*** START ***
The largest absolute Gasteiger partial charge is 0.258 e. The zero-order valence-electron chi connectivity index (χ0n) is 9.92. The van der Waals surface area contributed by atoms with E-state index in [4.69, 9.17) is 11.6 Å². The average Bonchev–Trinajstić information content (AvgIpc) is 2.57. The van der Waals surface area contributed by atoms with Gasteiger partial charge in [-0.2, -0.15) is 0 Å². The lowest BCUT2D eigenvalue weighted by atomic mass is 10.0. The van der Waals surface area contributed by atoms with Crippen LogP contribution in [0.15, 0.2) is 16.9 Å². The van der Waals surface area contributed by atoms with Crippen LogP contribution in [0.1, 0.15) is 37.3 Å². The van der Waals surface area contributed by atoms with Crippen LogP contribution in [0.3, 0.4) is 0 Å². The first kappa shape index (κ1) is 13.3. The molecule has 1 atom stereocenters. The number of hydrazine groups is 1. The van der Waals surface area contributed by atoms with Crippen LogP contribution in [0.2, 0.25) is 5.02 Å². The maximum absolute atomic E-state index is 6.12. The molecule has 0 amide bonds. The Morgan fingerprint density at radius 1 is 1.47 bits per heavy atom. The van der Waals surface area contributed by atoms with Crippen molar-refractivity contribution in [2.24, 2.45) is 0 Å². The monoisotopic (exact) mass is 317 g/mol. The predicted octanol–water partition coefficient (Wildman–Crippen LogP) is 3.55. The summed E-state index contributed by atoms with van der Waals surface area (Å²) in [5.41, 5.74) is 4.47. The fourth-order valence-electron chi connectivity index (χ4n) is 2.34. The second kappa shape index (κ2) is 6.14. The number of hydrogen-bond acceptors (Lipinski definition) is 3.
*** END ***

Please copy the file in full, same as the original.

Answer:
The largest absolute Gasteiger partial charge is 0.258 e. The zero-order valence-electron chi connectivity index (χ0n) is 9.92. The van der Waals surface area contributed by atoms with E-state index in [4.69, 9.17) is 11.6 Å². The average Bonchev–Trinajstić information content (AvgIpc) is 2.57. The van der Waals surface area contributed by atoms with Gasteiger partial charge in [-0.2, -0.15) is 0 Å². The lowest BCUT2D eigenvalue weighted by atomic mass is 10.0. The van der Waals surface area contributed by atoms with Crippen LogP contribution in [0.15, 0.2) is 16.9 Å². The van der Waals surface area contributed by atoms with Crippen LogP contribution in [0.1, 0.15) is 37.3 Å². The van der Waals surface area contributed by atoms with Crippen LogP contribution in [0.3, 0.4) is 0 Å². The first kappa shape index (κ1) is 13.3. The molecule has 1 atom stereocenters. The number of hydrazine groups is 1. The van der Waals surface area contributed by atoms with Crippen LogP contribution in [0.2, 0.25) is 5.02 Å². The maximum absolute atomic E-state index is 6.12. The molecule has 0 amide bonds. The Morgan fingerprint density at radius 1 is 1.47 bits per heavy atom. The van der Waals surface area contributed by atoms with Crippen molar-refractivity contribution in [2.24, 2.45) is 0 Å². The monoisotopic (exact) mass is 317 g/mol. The predicted octanol–water partition coefficient (Wildman–Crippen LogP) is 3.55. The summed E-state index contributed by atoms with van der Waals surface area (Å²) in [5.41, 5.74) is 4.47. The fourth-order valence-electron chi connectivity index (χ4n) is 2.34. The second kappa shape index (κ2) is 6.14. The number of hydrogen-bond acceptors (Lipinski definition) is 3.